Questions or comments? Let me know below!

Friday, June 07, 2013

Where Were You When...

There are many dates that are permanently a part of your memory. You know exactly where you were and what you were doing the moment you found out about that life-changing event. The most common one of my generation would be September 11, 2001 (I was flipping channels while eating breakfast and came across The Today Show shortly after the first attack). But, I will also never forget May 20, 2013, the day an EF5 tornado devastated the city of Moore, Oklahoma.

The day started out simply enough. I am off work on Mondays and chose not to work overtime after seeing the forecasts a couple of days out. I had been out storm chasing the day before and had decided to stay home on this day. I planned, instead, to go watch storms develop to the west of Norman from a hill on the northwest edge of town in a new residential development. As the morning rolled on, I looked at models and forecasts from the National Weather Service and Storm Prediction Center. Storms began initiating early in the afternoon and I started packing up to head out to the hill. Trey's afternoon meeting in OKC had been canceled and he was on his way to meet up and go watch. We got to the hill around 1:45pm with my puppy, Paisley. I set up my tablet to record a time lapse video looking to the west. Trey and I pulled up RadarScope on our phones and watched the storms develop in front of us. There wasn't much to see in the clouds in the distance but we waited. A supercell started to intensify and show signs of rotation west of Newcastle. I started streaming a local news station on my phone and heard frantic calls of an impending tornado development. Within a minute, we saw the funnel cloud form with a tornado appearing a minute later (here's the video from my tablet). The twister rapidly expanded  right in front of us (from EF0 to EF4 in ten minutes according to the NWS report).

apologies for the quality. it's an old camera shooting 4-5 miles away (see more at Google+)
After about ten minutes, the tornado was no more than a large, dark cloud from our vantage point. We quickly packed up our things, grabbed the dog, and headed north. The road was full of traffic from onlookers in both directions. We safely pulled off the road and crossed the street heading to a field where we could see the storm (later measurements indicated we were about 3-4 miles from the tornado). As it once again lacked definition and we knew it was headed toward an urban area, we turned around and headed back to my home to watch the coverage on TV.

I soon realized I didn't have cell phone reception and my replies to Veronica's concerned text messages were not being sent. We got home and I tried to send instant messages via Wi-Fi to Veronica which she didn't receive right away in the basement she was seeking shelter in. My cell phone remained without coverage until sometime in the middle of the night when Verizon was able to get backup towers in place. I sent out a tweet and Facebook status and e-mails to let friends and family know that we were okay. Veronica soon came home and we watched the stunning images of the devastation in Moore. Suddenly, the day was no longer just another stormy day in Oklahoma, but a major event.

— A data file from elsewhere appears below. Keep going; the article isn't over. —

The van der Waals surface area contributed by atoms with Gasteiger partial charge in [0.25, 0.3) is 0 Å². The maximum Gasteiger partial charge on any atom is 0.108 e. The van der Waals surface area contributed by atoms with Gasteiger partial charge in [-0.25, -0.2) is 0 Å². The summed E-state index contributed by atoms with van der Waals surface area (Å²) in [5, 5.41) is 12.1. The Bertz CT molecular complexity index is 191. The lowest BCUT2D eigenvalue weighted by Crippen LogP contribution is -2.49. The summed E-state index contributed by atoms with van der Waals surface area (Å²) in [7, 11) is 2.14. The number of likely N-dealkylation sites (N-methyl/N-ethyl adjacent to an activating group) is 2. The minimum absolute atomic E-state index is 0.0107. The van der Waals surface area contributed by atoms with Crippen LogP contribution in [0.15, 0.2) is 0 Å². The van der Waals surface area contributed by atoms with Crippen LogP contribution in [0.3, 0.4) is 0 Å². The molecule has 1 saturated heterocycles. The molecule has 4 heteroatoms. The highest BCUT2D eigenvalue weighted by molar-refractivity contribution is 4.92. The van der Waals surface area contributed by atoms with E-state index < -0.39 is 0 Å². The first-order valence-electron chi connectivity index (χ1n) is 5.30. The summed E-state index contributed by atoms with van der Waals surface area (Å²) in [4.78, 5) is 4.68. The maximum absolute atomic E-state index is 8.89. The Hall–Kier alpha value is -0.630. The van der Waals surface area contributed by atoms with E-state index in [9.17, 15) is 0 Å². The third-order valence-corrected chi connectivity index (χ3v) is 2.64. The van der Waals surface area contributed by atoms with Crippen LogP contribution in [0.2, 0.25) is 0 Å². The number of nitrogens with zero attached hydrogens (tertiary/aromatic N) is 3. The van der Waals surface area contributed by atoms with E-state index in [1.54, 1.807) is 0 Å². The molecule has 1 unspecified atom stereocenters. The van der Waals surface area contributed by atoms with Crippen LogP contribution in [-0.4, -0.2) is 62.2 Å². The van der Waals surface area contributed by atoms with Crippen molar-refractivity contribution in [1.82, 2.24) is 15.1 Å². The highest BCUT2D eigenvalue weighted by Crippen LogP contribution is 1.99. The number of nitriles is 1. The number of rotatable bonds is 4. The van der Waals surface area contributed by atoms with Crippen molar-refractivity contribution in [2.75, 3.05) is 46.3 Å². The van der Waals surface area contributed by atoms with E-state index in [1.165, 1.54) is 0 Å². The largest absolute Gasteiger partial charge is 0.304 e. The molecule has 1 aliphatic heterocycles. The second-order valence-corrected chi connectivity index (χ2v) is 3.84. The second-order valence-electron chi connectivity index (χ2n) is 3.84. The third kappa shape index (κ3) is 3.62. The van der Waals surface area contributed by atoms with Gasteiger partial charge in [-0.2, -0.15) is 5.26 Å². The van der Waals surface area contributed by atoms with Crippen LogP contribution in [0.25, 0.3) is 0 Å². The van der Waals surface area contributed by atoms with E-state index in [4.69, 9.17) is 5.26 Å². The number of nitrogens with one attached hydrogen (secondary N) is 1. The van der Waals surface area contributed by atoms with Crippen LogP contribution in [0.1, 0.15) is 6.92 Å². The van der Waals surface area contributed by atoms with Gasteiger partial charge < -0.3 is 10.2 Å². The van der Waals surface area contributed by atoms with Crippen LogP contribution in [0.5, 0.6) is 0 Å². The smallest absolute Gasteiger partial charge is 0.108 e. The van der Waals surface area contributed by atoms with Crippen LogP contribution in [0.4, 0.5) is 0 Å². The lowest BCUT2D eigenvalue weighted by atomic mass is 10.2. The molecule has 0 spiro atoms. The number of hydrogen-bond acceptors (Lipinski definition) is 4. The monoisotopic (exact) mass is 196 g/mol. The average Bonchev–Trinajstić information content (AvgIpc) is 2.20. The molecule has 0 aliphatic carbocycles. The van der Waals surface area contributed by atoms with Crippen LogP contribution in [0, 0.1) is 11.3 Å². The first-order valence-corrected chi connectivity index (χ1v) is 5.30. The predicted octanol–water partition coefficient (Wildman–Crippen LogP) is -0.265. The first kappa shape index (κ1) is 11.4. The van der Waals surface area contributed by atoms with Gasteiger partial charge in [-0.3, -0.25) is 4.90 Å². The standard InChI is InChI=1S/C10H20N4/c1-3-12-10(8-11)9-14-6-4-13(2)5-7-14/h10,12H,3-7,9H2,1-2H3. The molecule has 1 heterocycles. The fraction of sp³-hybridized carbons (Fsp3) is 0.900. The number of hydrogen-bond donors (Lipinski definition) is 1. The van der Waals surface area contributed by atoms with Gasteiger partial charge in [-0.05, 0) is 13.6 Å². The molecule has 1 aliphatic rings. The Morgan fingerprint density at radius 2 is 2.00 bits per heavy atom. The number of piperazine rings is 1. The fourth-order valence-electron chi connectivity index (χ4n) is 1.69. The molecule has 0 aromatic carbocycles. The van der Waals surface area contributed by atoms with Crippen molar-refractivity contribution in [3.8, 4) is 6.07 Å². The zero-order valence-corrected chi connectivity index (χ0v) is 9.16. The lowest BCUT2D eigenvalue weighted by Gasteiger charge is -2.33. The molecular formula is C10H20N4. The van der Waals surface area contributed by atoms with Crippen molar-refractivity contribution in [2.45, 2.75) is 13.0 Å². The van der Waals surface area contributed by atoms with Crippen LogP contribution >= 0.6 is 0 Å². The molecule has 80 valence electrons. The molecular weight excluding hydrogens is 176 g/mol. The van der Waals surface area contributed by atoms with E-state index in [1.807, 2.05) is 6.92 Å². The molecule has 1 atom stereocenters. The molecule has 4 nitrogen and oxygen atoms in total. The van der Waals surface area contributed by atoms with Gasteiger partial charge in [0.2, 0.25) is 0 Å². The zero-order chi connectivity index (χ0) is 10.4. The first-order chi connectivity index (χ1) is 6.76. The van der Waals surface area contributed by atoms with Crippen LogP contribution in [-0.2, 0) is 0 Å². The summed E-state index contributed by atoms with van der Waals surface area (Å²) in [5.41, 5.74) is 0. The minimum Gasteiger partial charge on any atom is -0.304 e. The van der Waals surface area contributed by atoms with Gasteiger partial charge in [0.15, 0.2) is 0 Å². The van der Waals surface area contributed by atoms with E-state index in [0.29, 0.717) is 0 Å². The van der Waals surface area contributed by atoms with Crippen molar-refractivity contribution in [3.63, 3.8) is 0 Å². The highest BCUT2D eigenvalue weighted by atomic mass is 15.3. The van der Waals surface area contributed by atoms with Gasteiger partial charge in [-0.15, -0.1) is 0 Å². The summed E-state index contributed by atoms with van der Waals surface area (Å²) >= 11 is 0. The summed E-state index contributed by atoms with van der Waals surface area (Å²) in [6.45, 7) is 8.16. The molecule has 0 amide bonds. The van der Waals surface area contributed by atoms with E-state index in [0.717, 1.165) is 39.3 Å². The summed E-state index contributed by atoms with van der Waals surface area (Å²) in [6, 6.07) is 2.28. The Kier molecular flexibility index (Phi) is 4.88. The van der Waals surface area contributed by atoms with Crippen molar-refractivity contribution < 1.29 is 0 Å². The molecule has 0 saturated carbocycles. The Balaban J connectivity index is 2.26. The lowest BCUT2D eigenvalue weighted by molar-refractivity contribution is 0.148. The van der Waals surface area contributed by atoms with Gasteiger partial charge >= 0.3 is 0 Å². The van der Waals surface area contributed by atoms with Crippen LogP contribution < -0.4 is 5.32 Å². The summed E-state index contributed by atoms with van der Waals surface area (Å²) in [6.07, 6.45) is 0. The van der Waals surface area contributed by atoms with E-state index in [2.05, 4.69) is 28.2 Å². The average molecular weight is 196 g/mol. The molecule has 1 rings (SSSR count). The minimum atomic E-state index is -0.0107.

After two hours of nonstop coverage and saddening news, Veronica and I couldn't take any more of it and diverted our minds to movies and TV shows. Our church, JourneyChurch.tv, quickly mobilized volunteers and resources through the night and into Tuesday. As I drove to the church to drop off food and some blankets, my eyes filled with tears thinking about those who lost loved ones and those who lost their homes. But they also filled as I thought about the Church coming together to help the community. 

In the coming days, it was difficult to return to normal life while thinking about the gravity of what just happened. But weather continues around the world and life goes on as normal for us, by the grace of God. But May 20th is certainly a day that I will never forget.

Journey Church has not stopped helping those in Moore recover from this tragedy. To see how you can volunteer or donate to the efforts, helpMOORErebuild.com is the place to go.

For my wife's account of the day's events, check out her blog post at Passion, Pink, & Pearls.

Tuesday, June 04, 2013

My Chase Story - May 19, 2013

Throughout the work week leading up to Sunday, May 19, anticipation had been building about a strong upper level trough forecast to propagate eastward over the Plains. Plans had been made: if the forecast looked good, my friend, Trey, and I would be going storm chasing on Sunday, an off day for both of us. As the day grew closer, plans were made with Kenny Tapp and Ashton Cook to go out Sunday afternoon.

We loaded up and hit I-35 northbound around 1:30pm that Sunday. We targeted a location in northern Oklahoma based on the latest available information from the Storm Prediction Center and hourly models. As we drove, storms began initiating and quickly developing to our southwest. We pulled off, looked at radar, and made the decision to head south toward a supercell moving toward Edmond. As we got into town, the many trees and buildings on hills made it difficult to get a good vantage point. A spot was finally found at the entrance of LifeChurch.TV in Edmond and we watched the wall cloud and rain curtains closely for rotation. Around 4:20pm a weak tornado formed to our west (pictured). Later surveys would find EF1 damage in Edmond from this short-lived twister.